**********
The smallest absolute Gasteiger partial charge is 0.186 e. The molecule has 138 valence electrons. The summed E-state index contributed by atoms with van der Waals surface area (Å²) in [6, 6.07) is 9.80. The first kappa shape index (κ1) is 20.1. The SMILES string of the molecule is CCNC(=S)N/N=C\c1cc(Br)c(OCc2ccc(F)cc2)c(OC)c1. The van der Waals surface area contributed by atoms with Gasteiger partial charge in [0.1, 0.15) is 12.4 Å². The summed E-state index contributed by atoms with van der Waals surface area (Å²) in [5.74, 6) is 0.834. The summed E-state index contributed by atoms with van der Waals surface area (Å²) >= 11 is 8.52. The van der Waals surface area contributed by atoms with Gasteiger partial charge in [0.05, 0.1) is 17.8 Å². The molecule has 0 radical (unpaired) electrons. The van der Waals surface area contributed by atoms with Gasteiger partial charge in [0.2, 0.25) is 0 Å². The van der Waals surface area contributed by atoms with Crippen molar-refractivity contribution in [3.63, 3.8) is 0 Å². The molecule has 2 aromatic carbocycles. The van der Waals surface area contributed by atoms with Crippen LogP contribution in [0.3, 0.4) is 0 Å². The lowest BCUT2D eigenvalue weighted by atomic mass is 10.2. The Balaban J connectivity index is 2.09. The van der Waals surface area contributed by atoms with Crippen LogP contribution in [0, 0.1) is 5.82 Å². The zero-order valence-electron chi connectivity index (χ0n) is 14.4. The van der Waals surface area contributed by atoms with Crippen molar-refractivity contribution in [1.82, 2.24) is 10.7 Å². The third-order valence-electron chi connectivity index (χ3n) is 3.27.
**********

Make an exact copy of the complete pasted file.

The smallest absolute Gasteiger partial charge is 0.186 e. The molecule has 138 valence electrons. The summed E-state index contributed by atoms with van der Waals surface area (Å²) in [6, 6.07) is 9.80. The first kappa shape index (κ1) is 20.1. The SMILES string of the molecule is CCNC(=S)N/N=C\c1cc(Br)c(OCc2ccc(F)cc2)c(OC)c1. The van der Waals surface area contributed by atoms with Gasteiger partial charge in [0.1, 0.15) is 12.4 Å². The summed E-state index contributed by atoms with van der Waals surface area (Å²) in [5.74, 6) is 0.834. The summed E-state index contributed by atoms with van der Waals surface area (Å²) >= 11 is 8.52. The van der Waals surface area contributed by atoms with Gasteiger partial charge in [0.05, 0.1) is 17.8 Å². The molecule has 0 radical (unpaired) electrons. The van der Waals surface area contributed by atoms with Gasteiger partial charge in [0.2, 0.25) is 0 Å². The van der Waals surface area contributed by atoms with Crippen molar-refractivity contribution in [3.63, 3.8) is 0 Å². The molecule has 2 aromatic carbocycles. The van der Waals surface area contributed by atoms with Crippen LogP contribution in [0.3, 0.4) is 0 Å². The lowest BCUT2D eigenvalue weighted by atomic mass is 10.2. The Balaban J connectivity index is 2.09. The van der Waals surface area contributed by atoms with Crippen LogP contribution in [0, 0.1) is 5.82 Å². The zero-order valence-electron chi connectivity index (χ0n) is 14.4. The van der Waals surface area contributed by atoms with Crippen molar-refractivity contribution in [1.82, 2.24) is 10.7 Å². The third-order valence-electron chi connectivity index (χ3n) is 3.27.